TV Land “Rebrands” to Raunchy

Written by PTC | Published July 22, 2015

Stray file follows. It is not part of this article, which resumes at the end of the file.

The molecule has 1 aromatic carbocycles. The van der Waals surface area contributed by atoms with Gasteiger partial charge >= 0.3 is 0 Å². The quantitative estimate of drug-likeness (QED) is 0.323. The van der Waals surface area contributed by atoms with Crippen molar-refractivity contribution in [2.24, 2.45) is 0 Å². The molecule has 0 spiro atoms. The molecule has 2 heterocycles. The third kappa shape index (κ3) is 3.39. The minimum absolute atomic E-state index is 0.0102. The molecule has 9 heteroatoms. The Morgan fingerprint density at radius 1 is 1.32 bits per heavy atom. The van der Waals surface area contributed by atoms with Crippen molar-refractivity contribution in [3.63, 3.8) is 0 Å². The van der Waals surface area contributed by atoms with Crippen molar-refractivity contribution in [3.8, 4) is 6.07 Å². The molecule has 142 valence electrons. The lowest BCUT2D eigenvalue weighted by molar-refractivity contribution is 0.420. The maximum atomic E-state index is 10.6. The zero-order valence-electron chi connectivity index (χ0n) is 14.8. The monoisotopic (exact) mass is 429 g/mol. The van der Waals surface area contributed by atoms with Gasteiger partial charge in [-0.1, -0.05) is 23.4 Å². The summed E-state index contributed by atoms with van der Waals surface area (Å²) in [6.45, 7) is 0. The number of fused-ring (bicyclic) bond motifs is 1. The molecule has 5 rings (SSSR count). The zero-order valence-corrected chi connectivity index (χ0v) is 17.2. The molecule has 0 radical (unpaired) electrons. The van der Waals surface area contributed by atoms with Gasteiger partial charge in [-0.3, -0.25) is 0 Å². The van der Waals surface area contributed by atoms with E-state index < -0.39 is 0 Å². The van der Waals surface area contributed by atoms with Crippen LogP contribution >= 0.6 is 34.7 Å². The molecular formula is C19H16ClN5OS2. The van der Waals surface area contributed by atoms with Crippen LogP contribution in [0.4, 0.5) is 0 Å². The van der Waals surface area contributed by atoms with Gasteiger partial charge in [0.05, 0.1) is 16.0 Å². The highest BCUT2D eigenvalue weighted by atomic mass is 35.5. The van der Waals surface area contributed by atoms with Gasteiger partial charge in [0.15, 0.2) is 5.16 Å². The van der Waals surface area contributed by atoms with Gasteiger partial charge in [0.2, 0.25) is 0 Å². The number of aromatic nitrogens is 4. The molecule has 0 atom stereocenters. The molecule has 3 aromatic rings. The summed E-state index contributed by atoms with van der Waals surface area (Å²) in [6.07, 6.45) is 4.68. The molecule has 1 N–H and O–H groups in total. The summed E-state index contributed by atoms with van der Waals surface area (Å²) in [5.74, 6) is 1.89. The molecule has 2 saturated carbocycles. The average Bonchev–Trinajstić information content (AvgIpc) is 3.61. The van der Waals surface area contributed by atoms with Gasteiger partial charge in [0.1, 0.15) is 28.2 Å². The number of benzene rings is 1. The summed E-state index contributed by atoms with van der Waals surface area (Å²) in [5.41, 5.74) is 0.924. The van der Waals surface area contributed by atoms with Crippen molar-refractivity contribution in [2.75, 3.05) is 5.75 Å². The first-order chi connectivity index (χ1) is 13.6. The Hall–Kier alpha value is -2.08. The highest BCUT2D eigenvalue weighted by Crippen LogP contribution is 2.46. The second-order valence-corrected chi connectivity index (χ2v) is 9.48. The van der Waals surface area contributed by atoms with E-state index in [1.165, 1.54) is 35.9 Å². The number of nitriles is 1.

TVLandFor most of its existence, TV Land was devoted to classic, family-friendly reruns; but recently, the network “rebranded” itself as a home of original, more “edgy,” scripted programming...thus perpetrating a gigantic fraud on every cable and satellite subscriber in America. First, there was Nick at Nite. The nighttime programming block of the children’s network Nickelodeon, Nick at Nite was devoted to showing classic, family-friendly TV series like The Dick Van Dyke Show, Father Knows Best, Leave It To Beaver, and others. In his 2004 book, What Were They Thinking? The 100 Dumbest Events in Television History, media scholar David Hofstede states, “The original appeal of Nick at Nite was in how it thumbed its nose at change and proudly lived in the past…[but] after building a successful brand name as the home of classic TV, Nick at Nite kicked Donna Reed to the curb.” Hofstede goes on to praise Nick at Nite’s successor channel, TV Land, as a “24-hour channel devoted to the great shows of the past.” Unfortunately, now TV Land has also betrayed its original mission. Last month, TV Land announced “a complete overhaul of the network’s brand identity to complement a slate of new, original programming.” TV Land’s new direction is far out of step with the family-friendly programming of the past. Said Kim Rosenblum, TV Land’s Executive Vice President of Marketing: “The majority of our audience in prime time and weekends are now Gen Xers — vibrant, working adults who grew up on MTV and edgier shows. They demand and deserve a brand that is more connected to where they are today. They are layered and complicated, and their idea of escape is to lean in and go deep. We are a new TV Land for this new audience.” TV Land’s management is clear about its desire to distance the network from its previous image as a home for family-friendly classics. TV Land’s Executive Vice President of Development and Original Programming, Keith Cox, states that management is “committed to bringing in content …separating us from the TV Land of the past.” So what will TV Land’s new, allegedly “layered,” “complicated,” and “deep,” shows be like? One example is Younger, a “comedy” from Sex and the City and Good Christian Bitches creator Darren Star. The program – about a forty-something woman posing as a 26-year-old in order to land a job (and bed younger men) -- has contained such hilarious scenes as a woman removing her panties in a café, while her friend takes pictures of her naked crotch under the table to post online; a woman selling her dirty underwear online to sex fetishists; the main character helping her friend remove a feminine product that has become “stuck” inside her; and much more in this vein. Another new “comedy” is Impastor. In this program, a con man named Buddy falsely assumes the identity of the new pastor of a liberal church. As The New York Times notes, “A wrinkle here is that Buddy quickly realizes that the man whose identity he has taken was gay, and that the new parishioners know this. That leaves Buddy, a lusty heterosexual, not only pretending to know the Bible, but also fending off advances from the congregation’s gay members.” Unsurprisingly, the program also contains other caricatures of Christians, such as an “officious church president” and a “bimbo-ish church treasurer.” Similarly, The Jim Gaffigan Show also deals in adult content. While Gaffigan personally has developed a large following for his clean stand-up comedy, which largely centers on food, family, and fatherhood instead of foul language, his new show definitely contains some less family-friendly fare, such as episodes about Jim considering a vasectomy, one of his children drawing a picture of his penis in school, and Jim trashing his wife’s “Shiite Catholicism.” *************** The move of TV Land away from its “classic TV” mission is unfortunate enough -- though viewers can still find family-friendly classics on broadcast digital “sub-channels” like MeTV, RTV, and Antenna TV, as well as dedicated family cable channels like INSP. But far worse is the way in which many cable and satellite networks have pursued the same strategy over the years…all the while forcing viewers to pay for networks they didn’t ask for and don’t want. “Rebranding” has become a time-honored, if utterly dishonest and fraudulent, practice in the pay-TV world. Most pay networks start out with a clear “mission statement,” and a base of viewers interested in that mission. Like history? Watch The History Channel. Science-fiction? The Syfy Channel. But all too often, the huge mega-conglomerates that own 90% of the networks on satellite and cable think they’ll attract more viewers, or get more ad revenue, by watering down these networks’ content – or even eliminating the networks themselves, and putting something else, something nobody wanted, in their place…all while still forcing subscribers to pay for it. As we’ve noted before, examples of this mania for “rebranding” are legion. In 2000, the country music-centered Nashville Network was transformed into the sex-and-fart-joke frat-boy Spike TV. In 2008 Court TV, which was intended to give viewers a look inside the judicial process, was renamed “TruTV,” and now shows such educational programs as Barmageddon, Las Vegas Jailhouse, and the aptly-named World’s Dumbest. In 2010, the Discovery Kids channel, which was dedicated to providing educational and documentary programming for children, was sold to the toy company Hasbro, which renamed the channel “the Hub,” and filled it with “entertainment” programs which were essentially glorified commercials for the toys Hasbro makes. (Hasbro discovered the hard way that making toys requires a different skill set than running a TV network, with the result that the network is once again run by Discovery, now under the name Discovery Family.) And there are plenty of other examples of such “rebranding”: the SPEED network, formerly devoted to NASCAR racing, has become a generic sports channel, FS1; Fox Soccer became FXX, a spin-off from the FX network devoted to sleazy, gross-out comedies; Discovery Health became the Oprah Winfrey Network; the video-game and technology-centered G4 became the Esquire Network, dedicated to reaching “today’s educated, upscale man” (apparently, the network’s owner Comcast believes video-game and tech fans are neither “upscale” nor “educated”); the former Biography Channel is now FYI, which pumps out garbage like The Seven-Year Switch; and even the TV Guide Channel has “rebranded,” and is now the POP TV, with crass original programming like Schitt’s Creek sandwiched between reruns of The Love Boat and Melrose Place (with time out for other “original programming” like Jane Seymour’s Secret to Youthful-Looking Skin). Aren’t you glad you’re paying for all this? And you are. Every network on basic cable gets a slice of your monthly subscription bill. True, it may only be 12¢ a month per channel. Over the course of a year, that’s $1.50, still not a lot; but multiply that amount by the 100 million+ cable and satellite subscribers in America. The entertainment industry is making over $150 million a year – PER CHANNEL! – on channels nobody asked for and nobody wants. “Rebranding” is the ultimate scam, forced on pay-TV subscribers through the extortion of the entertainment industry’s cable and satellite “bundling” scheme. As a result, customers are forced to endure, time after time, the bait-and-switch of conglomerate-owned basic cable networks… all while the customer is forced to pay every month while the networks go through increasingly nonsensical metamorphoses. To learn more about PTC's Cable Choice campaign, click here.